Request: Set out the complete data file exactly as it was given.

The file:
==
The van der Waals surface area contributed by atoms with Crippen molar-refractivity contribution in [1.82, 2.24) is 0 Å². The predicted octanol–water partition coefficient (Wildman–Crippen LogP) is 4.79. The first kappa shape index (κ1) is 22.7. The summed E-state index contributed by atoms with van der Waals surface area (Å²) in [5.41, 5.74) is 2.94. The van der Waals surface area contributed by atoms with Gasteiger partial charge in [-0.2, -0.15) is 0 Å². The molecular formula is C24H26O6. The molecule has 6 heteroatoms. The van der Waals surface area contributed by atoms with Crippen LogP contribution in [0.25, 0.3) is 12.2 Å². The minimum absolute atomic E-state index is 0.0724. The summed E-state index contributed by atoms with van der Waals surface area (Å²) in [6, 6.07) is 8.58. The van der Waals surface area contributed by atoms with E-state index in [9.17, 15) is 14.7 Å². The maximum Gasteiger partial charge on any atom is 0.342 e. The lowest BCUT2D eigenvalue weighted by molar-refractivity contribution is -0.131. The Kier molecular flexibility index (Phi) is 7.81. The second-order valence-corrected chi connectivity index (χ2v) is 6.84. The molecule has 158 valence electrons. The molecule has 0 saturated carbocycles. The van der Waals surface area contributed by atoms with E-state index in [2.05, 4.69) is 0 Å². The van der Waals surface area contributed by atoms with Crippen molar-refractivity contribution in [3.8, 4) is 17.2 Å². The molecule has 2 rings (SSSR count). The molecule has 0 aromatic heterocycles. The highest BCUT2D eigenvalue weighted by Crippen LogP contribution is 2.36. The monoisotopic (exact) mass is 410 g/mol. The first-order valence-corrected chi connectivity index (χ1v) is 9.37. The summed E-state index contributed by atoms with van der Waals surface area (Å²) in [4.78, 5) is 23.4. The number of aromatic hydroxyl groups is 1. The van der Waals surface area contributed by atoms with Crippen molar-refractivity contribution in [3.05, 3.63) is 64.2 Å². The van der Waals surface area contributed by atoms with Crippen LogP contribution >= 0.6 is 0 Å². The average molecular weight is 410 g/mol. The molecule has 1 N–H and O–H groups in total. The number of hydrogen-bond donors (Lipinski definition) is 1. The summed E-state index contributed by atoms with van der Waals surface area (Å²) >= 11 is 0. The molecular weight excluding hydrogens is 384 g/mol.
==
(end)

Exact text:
The van der Waals surface area contributed by atoms with Crippen molar-refractivity contribution in [1.82, 2.24) is 0 Å². The predicted octanol–water partition coefficient (Wildman–Crippen LogP) is 4.79. The first kappa shape index (κ1) is 22.7. The summed E-state index contributed by atoms with van der Waals surface area (Å²) in [5.41, 5.74) is 2.94. The van der Waals surface area contributed by atoms with Gasteiger partial charge in [-0.2, -0.15) is 0 Å². The molecular formula is C24H26O6. The molecule has 6 heteroatoms. The van der Waals surface area contributed by atoms with Crippen LogP contribution in [0.25, 0.3) is 12.2 Å². The minimum absolute atomic E-state index is 0.0724. The summed E-state index contributed by atoms with van der Waals surface area (Å²) in [6, 6.07) is 8.58. The van der Waals surface area contributed by atoms with E-state index in [9.17, 15) is 14.7 Å². The maximum Gasteiger partial charge on any atom is 0.342 e. The lowest BCUT2D eigenvalue weighted by molar-refractivity contribution is -0.131. The Kier molecular flexibility index (Phi) is 7.81. The second-order valence-corrected chi connectivity index (χ2v) is 6.84. The molecule has 158 valence electrons. The molecule has 0 saturated carbocycles. The van der Waals surface area contributed by atoms with E-state index in [2.05, 4.69) is 0 Å². The van der Waals surface area contributed by atoms with Crippen molar-refractivity contribution in [3.8, 4) is 17.2 Å². The molecule has 2 rings (SSSR count). The molecule has 0 aromatic heterocycles. The highest BCUT2D eigenvalue weighted by Crippen LogP contribution is 2.36. The monoisotopic (exact) mass is 410 g/mol. The first-order valence-corrected chi connectivity index (χ1v) is 9.37. The summed E-state index contributed by atoms with van der Waals surface area (Å²) in [4.78, 5) is 23.4. The number of aromatic hydroxyl groups is 1. The van der Waals surface area contributed by atoms with Crippen molar-refractivity contribution in [3.05, 3.63) is 64.2 Å². The van der Waals surface area contributed by atoms with Crippen LogP contribution >= 0.6 is 0 Å². The average molecular weight is 410 g/mol. The molecule has 1 N–H and O–H groups in total. The number of hydrogen-bond donors (Lipinski definition) is 1. The summed E-state index contributed by atoms with van der Waals surface area (Å²) >= 11 is 0. The molecular weight excluding hydrogens is 384 g/mol.